Six degrees of scientific excellence

Exploring the legacy of Avadh Bhatia.

Suzette Chan - 16 November 2017

"I read somewhere that everybody on this planet is separated by only six other people. Six degrees of separation between us and everyone else on the planet."

That quote, from John Guare's play Six Degrees of Separation, vividly describes how networks of people can minimize social and, in some ways, physical distances on this planet.

For example, the University of Alberta's new Avadh Bhatia post-doctoral fellow, Yasaman Yazdi, is six connections away from the man for whom her fellowship is named. Yazdi is a University of Waterloo graduate who came to Alberta to work with physics professor Don Page (that's the first degree of separation), who was once a post-doc for renowned physicist Stephen Hawking (the second degree in this scenario).

When Hawking was at Caltech, he met Page and another physicist, Werner Israel (the third degree), who would become a U of A professor. Hawking and Israel, now professor emeritus, have collaborated many times over their storied careers. Israel's own work inspired Sharon Morsink ('97 PhD) to seek him out as her thesis supervisor at the U of A. Morsink (the fourth degree) was awarded the very first Avadh Bhatia Postdoctoral Fellowship thanks to a unique arrangement made by then associate chair for graduate studies Helmy Sherif (the fifth degree). Years before, in 1969, Sherif had applied for a post-doctoral position at the U of A not knowing that the director of the Theoretical Physics Institute here was Avadh Bhatia (the sixth degree). Even back then, without instant digital communication and ubiquitous air travel, the research world was deeply interconnected.

Influential and inspirational

It is not surprising that Bhatia would figure prominently in so many physics researchers' networks. He was both a brilliant scientist and networker. He joined the university in 1955 and went on to help recruit the likes of Sherif, Israel, and many others. Bhatia had a profound influence in shaping the Department of Physics. His research influenced the fields of condensed matter physics and astrophysics, his teaching and supervision skills inspired students, and his leadership helped to establish the Theoretical Physics Institute.

Beloved physics professor Avadh Bhatia and his wife, June Bhatia. Following Avadh's death, June, known in the literary world as Helen Forrester, established the Avadh Bhatia Postdoctoral Fellowship for women.

Bhatia died in 1984 after a long illness. He was so esteemed by his colleagues that several physics professors wrote in support of renaming the physics building after him. "He came to the University of Alberta in 1955 with an already established international reputation," they wrote on Jan. 10, 1985. "His work on electron scattering in metals in collaboration with Krishnan in the 1940s has been described by a distinguished reviewer (J.M. Ziman) as 'the key to the gate.' His contributions to nuclear reaction theory in the early 1950s are cited in anthologies as among the classic papers in the field."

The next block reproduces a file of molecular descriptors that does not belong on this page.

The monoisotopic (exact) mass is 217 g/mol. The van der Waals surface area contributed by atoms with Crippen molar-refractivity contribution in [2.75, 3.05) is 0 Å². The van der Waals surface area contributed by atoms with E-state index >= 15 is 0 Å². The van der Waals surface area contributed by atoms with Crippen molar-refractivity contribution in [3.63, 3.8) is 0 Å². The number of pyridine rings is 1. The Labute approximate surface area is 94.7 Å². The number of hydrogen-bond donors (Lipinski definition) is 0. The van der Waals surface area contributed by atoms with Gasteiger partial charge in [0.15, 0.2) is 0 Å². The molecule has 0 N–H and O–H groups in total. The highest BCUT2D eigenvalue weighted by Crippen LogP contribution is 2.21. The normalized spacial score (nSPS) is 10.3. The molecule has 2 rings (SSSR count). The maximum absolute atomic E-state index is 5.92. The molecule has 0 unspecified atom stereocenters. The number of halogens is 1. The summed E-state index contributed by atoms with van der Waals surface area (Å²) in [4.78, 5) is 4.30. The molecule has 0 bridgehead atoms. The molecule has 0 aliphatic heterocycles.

In the following years, his widow, June Bhatia, was interested in helping women in physics. June was known in the literary world as Helen Forrester. Under that name, she had written a bestselling series of memoirs based on her life growing up in wartime England. It was in England after the Second World War that June met Avadh, then a citizen of India, who was a post-doctoral fellow with physics giant Herbert Fröhlich at the University of Liverpool. By establishing the Avadh Bhatia Postdoctoral Fellowship for women, June extended her husband's influence to subsequent generations of physicists.

"My father respected good brains," says Robert Bhatia, whose recent book, Passage Across the Mersey, focuses on his mother June's life, including extensive chapters about her relationship with Avadh. The younger Bhatia says that his father grew up in a traditional family in India but subscribed to a liberal religious sect of Hinduism. "He appreciated the contribution that women could make and saw that inclusivity was vital."

Hélène Narayana, the only woman in the U of A's PhD program in physics in the late 1960s, befriended the Bhatias, who, like her and her husband, were in a marriage that combined European and South Asian families. She remembers Avadh as a kind and generous professor who stepped in as her thesis adviser when her supervisor was on sabbatical. "He didn't treat me as some kind of curiosity, unlike some other people," says Narayana, who went on to become a journalist and peace activist. Narayana believes that Avadh Bhatia would have liked the fellowship named in his honour. "He would have been delighted, because it came from his wife."